Void Star, the second novel by Zachary Mason, is a dizzying, astonishing read. Though published as “literary fiction” (meaning, you won’t find it shelved with the other sci-fi books), it makes no effort to hide its roots in the classics of early cyberpunk with its poetic prose; intricate mind-bender plotting; and meditations on memory, both real and cybernetic. But it ventures far beyond mere trope signaling; it’s near-to-overloaded with vivid descriptions, and intense economy of language, and enough action to satisfy adrenaline junkies and technothriller fans alike. The result is a compulsive read that rewards multiple trips through its labyrinthine depths. It’s one of the best cyberpunk novels in recent memory.
Void Star begins with three relatively separate plotlines: Irina, a freelance contractor who converses with artificial intelligence on behalf of corporations, finds a strange node connected to what should be a relatively simple power company’s AI. Kern, a street thug from the drone-constructed favelas of San Francisco, robs a mark of an unusual cell phone and finds himself stalked by a group of ruthless hired killers. And Thales, the son of a wealthy Brazilian magnate, wakes up in the hospital after an assassination attempt, his memories jumbled by a newly installed cybernetic implant. As each investigates their circumstances and tries to stay one step ahead of shadowy pursuers, they are set on a collision course by a recurring image— a vast, alien city floating in the middle of a black ocean. What this city is, and what it has to do with their various troubles, will lead them all through dangerous territory, virtual and real, and put them in contact with forces beyond human understanding.
Mason’s prose sings like poetry. Each chapter is a gorgeous story in miniature, awash in sensory detail. From the refugee slums of San Francisco to the glittering hills of Los Angeles, Mason brings the same beauty and lyricism to a high-end dinner as an illegal boxing match in Thailand. His mere sentences somehow convey paragraphs-worth of detail, as his descriptions display an intense sensory focus. Each short, propulsive chapter is a journey through a veritable forest of complex meaning and imagery, dense to an almost dizzying level.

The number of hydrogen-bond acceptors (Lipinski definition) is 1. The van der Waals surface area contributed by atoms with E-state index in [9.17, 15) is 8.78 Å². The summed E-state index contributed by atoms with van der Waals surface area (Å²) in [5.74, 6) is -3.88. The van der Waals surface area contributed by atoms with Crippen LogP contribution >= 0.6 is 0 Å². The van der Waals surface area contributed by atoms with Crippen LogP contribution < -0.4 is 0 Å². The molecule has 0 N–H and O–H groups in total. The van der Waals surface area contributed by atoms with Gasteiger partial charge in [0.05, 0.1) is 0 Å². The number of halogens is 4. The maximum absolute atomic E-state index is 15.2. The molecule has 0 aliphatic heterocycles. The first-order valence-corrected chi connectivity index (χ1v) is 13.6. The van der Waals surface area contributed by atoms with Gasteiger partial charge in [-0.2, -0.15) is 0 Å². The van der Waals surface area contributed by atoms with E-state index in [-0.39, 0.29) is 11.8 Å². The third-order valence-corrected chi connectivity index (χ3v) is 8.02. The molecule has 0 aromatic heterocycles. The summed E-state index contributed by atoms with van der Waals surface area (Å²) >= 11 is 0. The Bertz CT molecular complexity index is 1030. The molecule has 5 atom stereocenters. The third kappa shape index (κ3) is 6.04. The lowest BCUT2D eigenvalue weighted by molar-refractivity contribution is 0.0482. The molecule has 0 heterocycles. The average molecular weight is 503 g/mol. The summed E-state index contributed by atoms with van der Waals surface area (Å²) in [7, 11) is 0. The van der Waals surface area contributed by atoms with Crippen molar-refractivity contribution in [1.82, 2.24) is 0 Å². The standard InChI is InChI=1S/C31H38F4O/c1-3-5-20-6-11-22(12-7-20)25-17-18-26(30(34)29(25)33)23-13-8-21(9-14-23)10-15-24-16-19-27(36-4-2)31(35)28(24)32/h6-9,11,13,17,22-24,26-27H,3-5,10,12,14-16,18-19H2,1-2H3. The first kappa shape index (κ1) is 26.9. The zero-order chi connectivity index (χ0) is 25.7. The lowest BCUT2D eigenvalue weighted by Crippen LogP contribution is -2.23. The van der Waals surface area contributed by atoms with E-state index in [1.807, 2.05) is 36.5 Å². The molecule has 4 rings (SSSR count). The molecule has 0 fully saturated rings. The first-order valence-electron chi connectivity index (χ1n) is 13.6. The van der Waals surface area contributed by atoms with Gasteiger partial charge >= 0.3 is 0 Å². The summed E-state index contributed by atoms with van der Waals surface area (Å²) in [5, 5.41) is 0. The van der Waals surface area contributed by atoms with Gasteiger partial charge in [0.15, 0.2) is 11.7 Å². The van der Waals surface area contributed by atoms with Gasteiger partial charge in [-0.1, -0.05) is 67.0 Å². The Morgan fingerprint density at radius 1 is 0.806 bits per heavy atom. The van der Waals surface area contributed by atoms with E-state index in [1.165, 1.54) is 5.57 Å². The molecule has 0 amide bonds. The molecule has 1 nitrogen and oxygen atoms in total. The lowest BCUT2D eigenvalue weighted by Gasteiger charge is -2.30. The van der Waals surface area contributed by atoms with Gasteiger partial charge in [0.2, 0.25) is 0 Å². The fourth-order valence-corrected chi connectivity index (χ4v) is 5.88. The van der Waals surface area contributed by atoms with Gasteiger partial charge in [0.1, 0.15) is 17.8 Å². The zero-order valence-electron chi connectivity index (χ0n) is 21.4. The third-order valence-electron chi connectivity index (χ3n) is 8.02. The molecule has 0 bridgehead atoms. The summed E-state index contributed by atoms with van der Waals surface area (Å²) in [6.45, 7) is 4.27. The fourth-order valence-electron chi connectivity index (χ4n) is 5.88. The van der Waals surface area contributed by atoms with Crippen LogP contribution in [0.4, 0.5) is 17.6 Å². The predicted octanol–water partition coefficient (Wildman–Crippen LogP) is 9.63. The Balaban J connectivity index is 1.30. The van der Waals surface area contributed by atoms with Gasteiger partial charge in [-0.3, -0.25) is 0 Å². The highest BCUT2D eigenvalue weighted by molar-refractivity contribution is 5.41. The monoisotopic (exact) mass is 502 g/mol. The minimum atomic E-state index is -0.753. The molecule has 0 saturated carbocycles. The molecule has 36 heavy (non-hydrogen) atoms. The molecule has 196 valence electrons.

This intricacy of language adds new layers to a complex narrative. In each chapter, Mason makes reference to sensations, memories, or events from the previous chapters, building the plot block-by-block in ways not always immediately obvious, but perfectly logical when placed into the proper context. It’s an ingenious way of encourage us to follow along on this mind-warping, where false memories and virtual worlds abound, without too much handholding. When the entity behind the spider’s nest of interweaving conflicts is finally revealed, it’s possible to trace the threads their schemes back to the beginning—it’s a plan intricate and subtle enough to make sense only once you can step back to take in the whole grand design, and the results are immensely satisfying.
While some thrillers require their characters to act like idiots, only to suffer a blinding realization once they’ve hit a certain page number, Mason has engineered a plot in which his protagonists are more or less confident and competent in what they know, and are pitted against a villain that’s more or less able to predict how and where they’ll jump based on those facts. It genuinely terrifying to imagine a villain that knows its foes so well, it can count on them to do exactly what it wants them to do.
This is a book that wears its influences—Gibson, certainly; Stephenson, undoubtedly—proudly, but creates its own fascinating, intricate world. It’s a breakneck surreal cyberpunk ride exploring the intricate relationship between memory, humanity, and reality, with a command of language and genre rivaling K.W. Jeter and M, John Harrison in craft. To borrow from computer parlance, to miss it would be risking a fatal error.